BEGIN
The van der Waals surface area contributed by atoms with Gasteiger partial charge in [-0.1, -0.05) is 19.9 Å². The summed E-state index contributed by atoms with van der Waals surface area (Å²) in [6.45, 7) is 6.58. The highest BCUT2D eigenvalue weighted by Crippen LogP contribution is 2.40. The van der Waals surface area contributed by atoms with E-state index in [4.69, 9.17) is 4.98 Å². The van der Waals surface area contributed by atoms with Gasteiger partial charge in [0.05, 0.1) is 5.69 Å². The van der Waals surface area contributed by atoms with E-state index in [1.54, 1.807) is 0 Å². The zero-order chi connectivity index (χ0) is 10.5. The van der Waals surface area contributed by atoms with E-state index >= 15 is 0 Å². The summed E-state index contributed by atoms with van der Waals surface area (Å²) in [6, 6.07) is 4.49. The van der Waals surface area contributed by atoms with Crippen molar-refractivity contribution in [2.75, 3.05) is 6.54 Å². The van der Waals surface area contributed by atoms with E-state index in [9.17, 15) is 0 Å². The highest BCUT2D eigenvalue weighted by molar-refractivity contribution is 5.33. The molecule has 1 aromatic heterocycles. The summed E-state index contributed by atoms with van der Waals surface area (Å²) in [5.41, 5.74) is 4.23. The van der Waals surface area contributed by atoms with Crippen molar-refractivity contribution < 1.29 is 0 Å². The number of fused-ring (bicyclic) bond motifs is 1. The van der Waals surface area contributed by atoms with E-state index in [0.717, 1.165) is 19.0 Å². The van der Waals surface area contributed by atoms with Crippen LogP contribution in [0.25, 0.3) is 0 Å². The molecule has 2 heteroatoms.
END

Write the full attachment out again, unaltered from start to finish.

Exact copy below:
The van der Waals surface area contributed by atoms with Gasteiger partial charge in [-0.1, -0.05) is 19.9 Å². The summed E-state index contributed by atoms with van der Waals surface area (Å²) in [6.45, 7) is 6.58. The highest BCUT2D eigenvalue weighted by Crippen LogP contribution is 2.40. The van der Waals surface area contributed by atoms with E-state index in [4.69, 9.17) is 4.98 Å². The van der Waals surface area contributed by atoms with Gasteiger partial charge in [0.05, 0.1) is 5.69 Å². The van der Waals surface area contributed by atoms with E-state index in [1.54, 1.807) is 0 Å². The zero-order chi connectivity index (χ0) is 10.5. The van der Waals surface area contributed by atoms with E-state index >= 15 is 0 Å². The summed E-state index contributed by atoms with van der Waals surface area (Å²) in [6, 6.07) is 4.49. The van der Waals surface area contributed by atoms with Crippen molar-refractivity contribution in [2.75, 3.05) is 6.54 Å². The van der Waals surface area contributed by atoms with E-state index in [9.17, 15) is 0 Å². The highest BCUT2D eigenvalue weighted by molar-refractivity contribution is 5.33. The molecule has 1 aromatic heterocycles. The summed E-state index contributed by atoms with van der Waals surface area (Å²) in [5.41, 5.74) is 4.23. The van der Waals surface area contributed by atoms with Crippen molar-refractivity contribution < 1.29 is 0 Å². The number of fused-ring (bicyclic) bond motifs is 1. The van der Waals surface area contributed by atoms with E-state index in [0.717, 1.165) is 19.0 Å². The van der Waals surface area contributed by atoms with Crippen LogP contribution in [0.25, 0.3) is 0 Å². The molecule has 2 heteroatoms.